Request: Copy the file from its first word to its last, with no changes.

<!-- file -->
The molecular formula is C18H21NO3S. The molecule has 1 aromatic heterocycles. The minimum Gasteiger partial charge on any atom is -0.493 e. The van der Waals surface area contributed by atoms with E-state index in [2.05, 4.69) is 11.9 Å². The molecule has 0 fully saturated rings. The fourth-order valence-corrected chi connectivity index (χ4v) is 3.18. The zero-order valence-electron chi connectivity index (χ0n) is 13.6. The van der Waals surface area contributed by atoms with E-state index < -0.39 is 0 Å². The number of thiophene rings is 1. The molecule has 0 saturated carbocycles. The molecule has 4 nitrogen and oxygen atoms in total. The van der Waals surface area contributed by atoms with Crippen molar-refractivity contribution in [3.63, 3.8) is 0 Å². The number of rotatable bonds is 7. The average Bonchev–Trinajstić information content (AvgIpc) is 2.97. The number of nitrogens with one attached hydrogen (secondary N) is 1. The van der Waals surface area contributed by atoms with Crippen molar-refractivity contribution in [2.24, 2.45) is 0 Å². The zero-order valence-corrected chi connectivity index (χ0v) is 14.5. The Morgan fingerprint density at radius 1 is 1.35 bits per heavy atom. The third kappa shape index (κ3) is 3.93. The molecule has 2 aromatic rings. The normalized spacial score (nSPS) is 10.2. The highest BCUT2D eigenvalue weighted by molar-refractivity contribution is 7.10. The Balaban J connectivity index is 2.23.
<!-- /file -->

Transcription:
The molecular formula is C18H21NO3S. The molecule has 1 aromatic heterocycles. The minimum Gasteiger partial charge on any atom is -0.493 e. The van der Waals surface area contributed by atoms with E-state index in [2.05, 4.69) is 11.9 Å². The molecule has 0 fully saturated rings. The fourth-order valence-corrected chi connectivity index (χ4v) is 3.18. The zero-order valence-electron chi connectivity index (χ0n) is 13.6. The van der Waals surface area contributed by atoms with E-state index < -0.39 is 0 Å². The number of thiophene rings is 1. The molecule has 0 saturated carbocycles. The molecule has 4 nitrogen and oxygen atoms in total. The van der Waals surface area contributed by atoms with Crippen molar-refractivity contribution in [3.63, 3.8) is 0 Å². The number of rotatable bonds is 7. The average Bonchev–Trinajstić information content (AvgIpc) is 2.97. The number of nitrogens with one attached hydrogen (secondary N) is 1. The van der Waals surface area contributed by atoms with Crippen molar-refractivity contribution in [2.24, 2.45) is 0 Å². The zero-order valence-corrected chi connectivity index (χ0v) is 14.5. The Morgan fingerprint density at radius 1 is 1.35 bits per heavy atom. The third kappa shape index (κ3) is 3.93. The molecule has 2 aromatic rings. The normalized spacial score (nSPS) is 10.2. The highest BCUT2D eigenvalue weighted by molar-refractivity contribution is 7.10. The Balaban J connectivity index is 2.23.